2019/05/23 12:00  ATRIO 800


Contextualized Functions of Glycans in Human Tissue Formation

Prof. Hans H. Wandall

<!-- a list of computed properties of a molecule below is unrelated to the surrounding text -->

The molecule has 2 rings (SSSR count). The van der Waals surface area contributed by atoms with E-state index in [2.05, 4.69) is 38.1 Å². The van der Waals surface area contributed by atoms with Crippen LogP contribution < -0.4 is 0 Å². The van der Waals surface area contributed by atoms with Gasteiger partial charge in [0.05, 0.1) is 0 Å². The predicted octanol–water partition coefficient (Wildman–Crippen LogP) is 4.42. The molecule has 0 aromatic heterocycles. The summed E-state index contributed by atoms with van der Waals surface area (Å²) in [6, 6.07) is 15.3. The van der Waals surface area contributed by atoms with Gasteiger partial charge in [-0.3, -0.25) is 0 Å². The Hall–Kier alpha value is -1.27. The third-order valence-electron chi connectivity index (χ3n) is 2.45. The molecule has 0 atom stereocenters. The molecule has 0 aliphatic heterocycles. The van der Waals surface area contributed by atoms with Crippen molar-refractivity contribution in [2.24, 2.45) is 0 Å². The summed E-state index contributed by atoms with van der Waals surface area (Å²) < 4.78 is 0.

More than 200 different types of post-translational modifications (PTMs) finetune the structure and function of proteins in human tissue. The most diverse and abundant subtype of PTM is believed to be glycosylation. Glycans exhibit a large structural diversity with cell-type specificities that underlie defined biological functions. However, our functional understanding of the glycome is limited, partially due to the lack of simple model systems that allow for open-ended, unbiased screens of glycan function in human tissues. We here present the first human organotypic platform to systematically interrogate glycan functions in tissue formation. Using CRISPR-Cas9 and a 3D organotypic model of human skin, we have generated a human tissue library with truncation of the key glycan structures, thus providing a platform contextualized to a human setting with broad discovery potential. The library demonstrates distinct phenotypes associated with loss of individual glycosylation pathways, including the effect of complex N-glycans on wound healing, O-GalNAc glycans on cell-cell adhesion, differential roles for O-Fucose and O-Glucose glycosylation in NOTCH signaling and glycosphingolipids in EGF signaling and skin barrier formation. The platform can help define the roles of the glycome in epithelial homeostasis, epithelial transformation, cell-cell and cell-matrix adhesion, signaling and host pathogen interactions, enabling glycobiology to move beyond the constrains of 2D cell culture assays, printed glycan arrays, and animal models.

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